A mother of 3 in her early 60’s who has lost significant weight after an endoscopic gastric sleeve 2 years before. She is bothered by the “pouch” of her abdomen that makes it difficult to wear fitted clothes. She is shown before and again, 6 months after an extended abdominoplasty.
A mother of 2 in her early 30’s who is bothered by bulging and laxity of her abdomen. She is 5’3” and 146 lbs and is shown just before and again, 6 weeks after an abominoplasty. Exparel was used to limit her postoperative need for narcotics. Progressive tension sutures were used to decrease her risk of seroma. Scars are typically at their thickest and reddest at 6 weeks and will then begin to fade and improve over the next 2 years. Her abdominal incision is placed low, in a “thong” position, where it is hidden by most clothing styles. There is typically still significant swelling in the abdominal skin a the 6 week mark that takes 6 months to fully resolve. Having said that, she has an excellent contour already, and tightening of the loose abdominal muscles have given her a nice waistline.
A mother of 3 ( including twins) in her early 40’s who is bothered by bulging and loose skin of her abdomen. She would like to be comfortable wearing fitted clothing. She is 4’10” and 124 lbs and is shown before and again, 4 ½ months after an extended abdominoplasty. She has severe stretching of the abdominal wall from her pregnancies and her umbilicus is deviated to her right. An attempt was made to bring it closer to the midline with the tightening of the muscle wall but it remains deviated to the right. Despite this, she has had an excellent correction of her abdominal contour and loves being able to wear fitted clothes and t shirts now.
Update: Our patient is now seen at 8 months. All swelling has resolved and the scars continue to fade and improve.
A mother of 2 in her mid 50’s who has lost 80 lbs with diet and exercise. She is bothered by the “rolls of skin which make it difficult to tuck in her skirt”. Her impetus for losing weight was to be more fit to be able to play with her grandchildren. She is shown before and again, 9 months after an extended abdominoplasty with the removal of 8 lbs of skin. Although the best results with abdominoplasty are with patients who are thin and have not had decreased elasticity of the skin from significant weight loss, she has a significant improvement. Her scar is hidden in a “thong” position.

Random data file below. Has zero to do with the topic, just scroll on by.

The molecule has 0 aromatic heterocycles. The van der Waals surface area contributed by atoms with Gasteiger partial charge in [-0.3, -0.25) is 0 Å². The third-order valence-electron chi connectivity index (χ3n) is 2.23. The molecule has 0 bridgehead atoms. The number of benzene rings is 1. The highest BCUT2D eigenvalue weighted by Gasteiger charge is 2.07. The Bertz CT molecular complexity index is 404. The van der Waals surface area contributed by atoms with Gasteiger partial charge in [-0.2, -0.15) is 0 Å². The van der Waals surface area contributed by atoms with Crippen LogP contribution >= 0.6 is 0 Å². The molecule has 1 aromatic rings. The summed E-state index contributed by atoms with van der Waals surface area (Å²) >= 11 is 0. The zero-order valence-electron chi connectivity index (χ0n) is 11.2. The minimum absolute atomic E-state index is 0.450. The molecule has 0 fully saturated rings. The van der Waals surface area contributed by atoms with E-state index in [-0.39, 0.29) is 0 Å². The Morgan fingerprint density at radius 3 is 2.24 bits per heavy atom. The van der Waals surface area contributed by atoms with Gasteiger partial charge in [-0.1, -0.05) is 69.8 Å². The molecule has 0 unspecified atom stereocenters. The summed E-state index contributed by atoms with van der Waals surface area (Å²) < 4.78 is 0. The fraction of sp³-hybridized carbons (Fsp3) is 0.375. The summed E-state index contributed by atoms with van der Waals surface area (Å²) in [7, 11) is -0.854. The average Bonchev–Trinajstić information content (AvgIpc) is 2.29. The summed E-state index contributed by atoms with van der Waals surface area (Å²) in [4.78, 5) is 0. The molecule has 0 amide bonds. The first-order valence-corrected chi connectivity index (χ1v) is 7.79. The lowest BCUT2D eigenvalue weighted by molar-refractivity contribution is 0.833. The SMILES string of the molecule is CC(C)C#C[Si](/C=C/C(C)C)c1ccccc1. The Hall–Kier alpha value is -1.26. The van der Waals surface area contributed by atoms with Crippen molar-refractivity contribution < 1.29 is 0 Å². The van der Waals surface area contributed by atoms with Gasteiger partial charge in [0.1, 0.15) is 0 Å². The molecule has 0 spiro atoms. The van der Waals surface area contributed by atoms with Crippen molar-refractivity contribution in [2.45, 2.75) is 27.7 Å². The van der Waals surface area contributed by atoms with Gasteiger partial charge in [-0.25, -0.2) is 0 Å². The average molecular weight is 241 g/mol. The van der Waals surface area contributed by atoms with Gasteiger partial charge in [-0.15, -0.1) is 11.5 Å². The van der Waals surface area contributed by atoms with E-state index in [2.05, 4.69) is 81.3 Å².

A woman in her late 30’s who has lost more than 120 lbs with diet and exercise and is bothered by the appearance of her abdomen, She is currently 5’ 7” and 200 lbs, giving her a BMI of 31.32, She is shown just before and again, 17 months after an extended abdominoplasty with the removal of more than 5 ½ lbs of skin. We could provide additional tightening of the upper abdomen with a midline excision ( a fleur de lis pattern) but she does not wish to have a visible scar in this area. She is thrilled now to fit better in her clothes.
A mother of 4 in her early 50’s was bothered by the appearance of her abdomen which she describes as a “loaf of bread” when she is leaning forward. She finds it difficult to wear fitted clothing and is also bothered by the wrinkled appearance of the skin. She is shown before and again, 6 months after an extended abdominoplasty. She is thrilled by the new appearance of her abdomen, and is able to reach into her closet and grab some clothing without worrying about how it will hide her abdomen. Her scar is placed in a “thong” position where it is hiddent by most clothing styles.